Nước phát triển có khác
hàng ngàn giáo viên ở hàn quốc biểu tình từ tháng 7 vì phụ huynh học sinh đòi hỏi nhiều quá, giáo viên giờ không làm việc được...
Tens of thousands of teachers across South Korea have protested (biểu tinhg) in the streets since July amid worsening complaints (phàn nàn) over student misbehavior (hành vi sai trái) and harassment (quấy rối) by parents.
On Saturday, a large protest was held near the National Assembly (quốc hội) in Seoul, estimated by the local police at 100,000 people. On Monday, tens of thousands of teachers nationwide took a coordinated leave of absence (phối hợp nghỉ phép) and held rallies nationwide, according to organizers — an unusual tactic (chiến thuật) used to sidestep the law (lách luật) that makes it illegal for them to strike (đánh đập) in South Korea.
On Monday, when teachers also mourned the suicide (tự sát) of a teacher who claimed to have suffered at the hands of abusive (lạm dụng) parents, some elementary schools canceled classes, according to the Education Ministry — a rare occurrence.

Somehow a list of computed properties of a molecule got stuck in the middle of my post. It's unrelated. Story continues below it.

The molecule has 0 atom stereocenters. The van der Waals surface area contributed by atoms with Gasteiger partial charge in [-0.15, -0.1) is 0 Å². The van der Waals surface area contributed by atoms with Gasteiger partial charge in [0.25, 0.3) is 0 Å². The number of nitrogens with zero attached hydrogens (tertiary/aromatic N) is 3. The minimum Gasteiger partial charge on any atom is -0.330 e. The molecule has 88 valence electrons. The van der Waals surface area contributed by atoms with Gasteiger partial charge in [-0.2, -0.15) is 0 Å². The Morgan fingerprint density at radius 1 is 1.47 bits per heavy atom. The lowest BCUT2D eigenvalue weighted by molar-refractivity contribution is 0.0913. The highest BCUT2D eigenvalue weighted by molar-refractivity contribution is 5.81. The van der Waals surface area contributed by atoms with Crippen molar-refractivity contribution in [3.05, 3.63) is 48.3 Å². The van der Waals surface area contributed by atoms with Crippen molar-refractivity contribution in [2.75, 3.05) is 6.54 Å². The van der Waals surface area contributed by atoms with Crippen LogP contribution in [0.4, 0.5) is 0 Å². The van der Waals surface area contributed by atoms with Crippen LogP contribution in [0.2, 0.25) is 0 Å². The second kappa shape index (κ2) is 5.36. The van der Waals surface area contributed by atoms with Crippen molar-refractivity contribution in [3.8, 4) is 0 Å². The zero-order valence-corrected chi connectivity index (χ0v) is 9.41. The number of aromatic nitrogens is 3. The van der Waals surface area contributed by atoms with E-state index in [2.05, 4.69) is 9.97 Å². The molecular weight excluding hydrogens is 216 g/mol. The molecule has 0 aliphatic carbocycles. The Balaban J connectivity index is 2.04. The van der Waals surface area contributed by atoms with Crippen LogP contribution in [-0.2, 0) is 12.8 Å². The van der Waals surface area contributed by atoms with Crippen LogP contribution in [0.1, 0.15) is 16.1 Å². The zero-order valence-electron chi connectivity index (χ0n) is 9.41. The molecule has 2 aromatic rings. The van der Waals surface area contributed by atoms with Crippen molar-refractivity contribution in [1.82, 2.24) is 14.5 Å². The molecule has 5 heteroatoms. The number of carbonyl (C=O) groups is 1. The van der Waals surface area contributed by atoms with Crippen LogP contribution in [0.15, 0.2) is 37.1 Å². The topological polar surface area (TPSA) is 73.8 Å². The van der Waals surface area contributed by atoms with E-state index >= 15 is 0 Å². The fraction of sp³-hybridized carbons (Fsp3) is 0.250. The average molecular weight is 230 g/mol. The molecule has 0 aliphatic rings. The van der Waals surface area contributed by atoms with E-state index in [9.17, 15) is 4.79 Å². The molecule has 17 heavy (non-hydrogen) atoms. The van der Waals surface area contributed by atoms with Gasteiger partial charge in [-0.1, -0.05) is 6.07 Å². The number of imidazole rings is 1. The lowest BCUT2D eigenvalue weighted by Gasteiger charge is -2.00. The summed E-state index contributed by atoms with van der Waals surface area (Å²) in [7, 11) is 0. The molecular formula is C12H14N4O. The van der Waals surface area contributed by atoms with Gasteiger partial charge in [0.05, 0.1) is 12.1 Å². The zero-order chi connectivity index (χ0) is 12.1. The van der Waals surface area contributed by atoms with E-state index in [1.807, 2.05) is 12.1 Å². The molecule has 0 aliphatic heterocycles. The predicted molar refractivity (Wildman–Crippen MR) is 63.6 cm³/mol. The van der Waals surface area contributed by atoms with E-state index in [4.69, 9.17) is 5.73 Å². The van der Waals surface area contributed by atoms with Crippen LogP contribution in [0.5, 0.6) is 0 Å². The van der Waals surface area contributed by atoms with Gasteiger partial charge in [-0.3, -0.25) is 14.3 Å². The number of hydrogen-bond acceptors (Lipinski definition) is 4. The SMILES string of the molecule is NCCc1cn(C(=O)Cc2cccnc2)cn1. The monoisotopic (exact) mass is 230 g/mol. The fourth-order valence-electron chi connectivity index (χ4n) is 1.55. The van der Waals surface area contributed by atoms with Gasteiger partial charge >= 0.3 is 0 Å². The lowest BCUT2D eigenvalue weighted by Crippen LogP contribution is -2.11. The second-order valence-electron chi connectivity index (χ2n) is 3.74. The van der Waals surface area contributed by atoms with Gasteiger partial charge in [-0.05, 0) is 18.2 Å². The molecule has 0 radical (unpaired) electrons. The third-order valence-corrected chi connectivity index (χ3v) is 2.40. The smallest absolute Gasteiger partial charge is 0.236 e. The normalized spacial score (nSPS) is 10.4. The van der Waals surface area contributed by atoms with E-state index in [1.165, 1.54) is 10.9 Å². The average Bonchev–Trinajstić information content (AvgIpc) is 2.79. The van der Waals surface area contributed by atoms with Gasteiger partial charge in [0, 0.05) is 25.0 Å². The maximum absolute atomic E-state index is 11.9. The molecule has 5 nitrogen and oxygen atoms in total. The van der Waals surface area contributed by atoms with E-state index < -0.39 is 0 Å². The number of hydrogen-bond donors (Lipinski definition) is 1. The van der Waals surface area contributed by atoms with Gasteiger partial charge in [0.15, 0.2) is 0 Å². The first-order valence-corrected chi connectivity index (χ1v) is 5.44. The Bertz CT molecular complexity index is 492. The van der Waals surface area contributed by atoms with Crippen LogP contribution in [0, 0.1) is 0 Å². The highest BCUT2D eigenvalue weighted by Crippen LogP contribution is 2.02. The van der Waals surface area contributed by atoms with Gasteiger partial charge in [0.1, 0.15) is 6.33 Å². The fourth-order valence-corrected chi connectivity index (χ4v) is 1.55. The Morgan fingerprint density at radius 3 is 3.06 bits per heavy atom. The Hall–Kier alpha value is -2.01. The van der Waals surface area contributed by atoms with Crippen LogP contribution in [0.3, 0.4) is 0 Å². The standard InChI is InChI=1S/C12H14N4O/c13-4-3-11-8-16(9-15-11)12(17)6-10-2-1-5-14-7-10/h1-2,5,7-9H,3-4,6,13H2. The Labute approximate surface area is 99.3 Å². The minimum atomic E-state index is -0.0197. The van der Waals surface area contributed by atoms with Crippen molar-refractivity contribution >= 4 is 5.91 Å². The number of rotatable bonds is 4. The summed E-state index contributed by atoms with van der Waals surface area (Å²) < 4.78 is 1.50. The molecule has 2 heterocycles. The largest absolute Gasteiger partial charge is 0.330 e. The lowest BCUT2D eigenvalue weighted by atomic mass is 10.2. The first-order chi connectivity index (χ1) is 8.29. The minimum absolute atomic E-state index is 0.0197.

In a country known for its fiercely competitive (cạnh tranh gay gắt) schools and the weight that society places on education, students and parents are not the only parties under immense stress. Teachers say that they often face pressure from parents who make excessive or impossible demands of them, including favoritism (sự thiên vị) for their children.
...One of teachers’ central demands includes revising an ambiguous clause (sửa đổi một điều khoản mơ hồ) in the country’s Child Welfare Act meant to prohibit child abuse (bạo hành trẻ em). Teachers say that the ambiguity allows parents to file — or threaten to file — child abuse charges against teachers who take reasonable disciplinary action against student misbehavior. Even if a teacher is falsely accused, they could be suspended from their job and left alone to defend themselves in court, teachers and education experts say.